The Lyme Timber Company, a Hanover, New Hampshire-headquartered private timberland investor, expects to reach a second close on its fifth fund in late June, according to the firm’s chief executive.
Jim Hourdequin told Agri Investor that Lyme Forest Fund V held a first close on $50 million in February. He did not disclose the precise amount of capital constituting the second close expected in June, but did reveal the vehicle’s target as being similar to its $250 million predecessor.
That vehicle, which closed at $75 million above its target, was a 12-year fund with a mandate covering timber production, recreational leasing, conservation easement sales and mitigation-banking stakes.
Regulatory filings for Lyme Forest Fund V and a related vehicle (Lyme Forest Fund V FB) shown in January did not reveal a target for the vehicle and were filed before it had made its first sale.
Hourdequin declined to provide further detail.
Established in 1976, Lyme focuses on the acquisition and sustainable management of forestlands and rural real estate with unique conservation value. The firm currently oversees a portfolio of about 700,000 acres in the north-east United States, Appalachia, California and the US South, and has permanently conserved about 820,000 acres through the sale of working conservation easements.
Over 85 percent of Lyme’s total investments are devoted to forestlands and the firm’s investments in conservation assets, including mitigation banks, are described as being opportunistic.
The firm expects capital from Fund V to be deployed to support its investment in a 67,500-acre portfolio of timberland located in northwest Pennsylvania and southwest New York that the firm secured in two transactions last year.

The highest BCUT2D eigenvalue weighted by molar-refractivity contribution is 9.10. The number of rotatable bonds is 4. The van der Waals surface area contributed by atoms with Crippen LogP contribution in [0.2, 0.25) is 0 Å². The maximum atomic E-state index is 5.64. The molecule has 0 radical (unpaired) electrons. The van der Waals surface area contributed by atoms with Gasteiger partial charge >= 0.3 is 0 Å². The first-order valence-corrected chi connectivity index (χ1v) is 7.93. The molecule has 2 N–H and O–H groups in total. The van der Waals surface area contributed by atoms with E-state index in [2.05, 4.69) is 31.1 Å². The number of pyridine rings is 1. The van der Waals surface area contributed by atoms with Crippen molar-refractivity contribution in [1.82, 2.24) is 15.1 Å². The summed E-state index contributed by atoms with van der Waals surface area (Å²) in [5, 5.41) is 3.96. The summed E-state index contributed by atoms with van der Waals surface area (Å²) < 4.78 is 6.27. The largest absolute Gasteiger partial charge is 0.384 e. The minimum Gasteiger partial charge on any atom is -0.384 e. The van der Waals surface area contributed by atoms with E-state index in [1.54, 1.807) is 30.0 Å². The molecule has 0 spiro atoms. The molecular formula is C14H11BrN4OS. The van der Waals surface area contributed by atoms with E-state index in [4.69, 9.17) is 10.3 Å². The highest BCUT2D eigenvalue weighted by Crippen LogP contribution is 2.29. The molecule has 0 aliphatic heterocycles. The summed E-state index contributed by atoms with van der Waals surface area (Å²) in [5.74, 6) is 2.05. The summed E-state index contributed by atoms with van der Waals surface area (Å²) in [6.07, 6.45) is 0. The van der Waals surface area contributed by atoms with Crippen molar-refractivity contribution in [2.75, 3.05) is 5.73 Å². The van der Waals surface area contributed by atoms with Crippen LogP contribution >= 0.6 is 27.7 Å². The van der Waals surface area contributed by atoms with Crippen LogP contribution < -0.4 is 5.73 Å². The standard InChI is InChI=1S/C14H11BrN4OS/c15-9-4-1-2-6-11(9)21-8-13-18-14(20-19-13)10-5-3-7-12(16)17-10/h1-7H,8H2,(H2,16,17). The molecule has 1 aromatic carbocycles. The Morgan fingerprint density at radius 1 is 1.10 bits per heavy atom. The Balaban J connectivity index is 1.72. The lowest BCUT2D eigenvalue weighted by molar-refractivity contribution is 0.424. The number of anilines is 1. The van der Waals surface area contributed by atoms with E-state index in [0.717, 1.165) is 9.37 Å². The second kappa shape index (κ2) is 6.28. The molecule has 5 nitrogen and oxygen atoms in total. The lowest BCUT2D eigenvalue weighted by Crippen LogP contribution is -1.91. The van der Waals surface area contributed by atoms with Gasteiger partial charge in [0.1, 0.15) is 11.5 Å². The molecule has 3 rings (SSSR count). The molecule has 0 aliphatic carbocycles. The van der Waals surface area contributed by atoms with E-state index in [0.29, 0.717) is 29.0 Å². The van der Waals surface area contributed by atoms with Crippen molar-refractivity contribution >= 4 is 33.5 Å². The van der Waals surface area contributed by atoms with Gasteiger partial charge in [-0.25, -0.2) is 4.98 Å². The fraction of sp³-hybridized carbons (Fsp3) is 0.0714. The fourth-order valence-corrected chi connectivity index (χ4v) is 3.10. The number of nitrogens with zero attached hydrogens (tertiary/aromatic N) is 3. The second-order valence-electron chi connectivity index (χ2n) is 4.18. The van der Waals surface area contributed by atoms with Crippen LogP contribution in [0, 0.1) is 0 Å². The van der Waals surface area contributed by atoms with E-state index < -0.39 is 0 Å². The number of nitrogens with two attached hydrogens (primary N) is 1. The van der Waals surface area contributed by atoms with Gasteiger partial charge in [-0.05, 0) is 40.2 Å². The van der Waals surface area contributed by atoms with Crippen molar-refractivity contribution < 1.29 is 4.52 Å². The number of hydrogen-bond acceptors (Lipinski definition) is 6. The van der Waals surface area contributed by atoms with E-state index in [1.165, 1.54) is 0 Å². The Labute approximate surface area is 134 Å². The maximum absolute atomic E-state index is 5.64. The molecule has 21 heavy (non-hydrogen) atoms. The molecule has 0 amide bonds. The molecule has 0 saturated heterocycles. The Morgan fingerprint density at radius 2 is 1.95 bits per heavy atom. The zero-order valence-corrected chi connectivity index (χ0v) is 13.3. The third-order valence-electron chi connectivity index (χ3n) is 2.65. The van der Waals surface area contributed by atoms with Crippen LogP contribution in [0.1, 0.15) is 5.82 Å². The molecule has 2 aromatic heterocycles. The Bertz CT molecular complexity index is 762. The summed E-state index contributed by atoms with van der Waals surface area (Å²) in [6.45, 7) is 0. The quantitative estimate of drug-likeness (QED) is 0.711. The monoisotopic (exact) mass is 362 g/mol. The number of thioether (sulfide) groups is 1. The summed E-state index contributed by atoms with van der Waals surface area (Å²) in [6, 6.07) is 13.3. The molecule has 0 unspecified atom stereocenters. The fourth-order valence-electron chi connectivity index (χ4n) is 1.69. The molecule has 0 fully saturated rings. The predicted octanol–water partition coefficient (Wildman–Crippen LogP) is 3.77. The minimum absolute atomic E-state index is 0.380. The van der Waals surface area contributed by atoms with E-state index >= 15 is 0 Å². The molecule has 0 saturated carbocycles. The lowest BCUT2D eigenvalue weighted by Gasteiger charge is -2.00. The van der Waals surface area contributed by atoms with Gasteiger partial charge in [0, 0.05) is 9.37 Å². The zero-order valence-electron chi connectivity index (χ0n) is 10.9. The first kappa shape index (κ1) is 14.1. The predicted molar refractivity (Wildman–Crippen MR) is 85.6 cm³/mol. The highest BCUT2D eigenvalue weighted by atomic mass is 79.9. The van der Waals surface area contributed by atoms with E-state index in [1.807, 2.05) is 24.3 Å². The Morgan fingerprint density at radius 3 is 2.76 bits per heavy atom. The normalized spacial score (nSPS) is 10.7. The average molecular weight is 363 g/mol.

The deal was financed in part by $50 million in loans provided by the Pennsylvania Infrastructure Investment Authority designed to support investments in water and sewer projects and have since been criticized by a state senator as being awarded through an insufficiently competitive process.
This month, Hourdequin told Agri Investor that Lyme’s conservation investments often entail using advantageous debt arrangements like the New Markets Tax Credit, a government-backed program which incentivizes investment in low-income communities, and concessionary financings from non-profit conservation organizations such as land trusts.
Nonprofit organizations Lyme has worked with include the Nature Conservancy, the Society for the Protection of New Hampshire Forests and Maine Coast Heritage Trust, among others.
In December, Lyme purchased 163,500 acres of West Virginia timberland from affiliates of the Forestland Group for an undisclosed price. The firm said at the time that the property was subject to a California carbon-credit development project and that Lyme planned to run the property under a sustainable forest management mandate.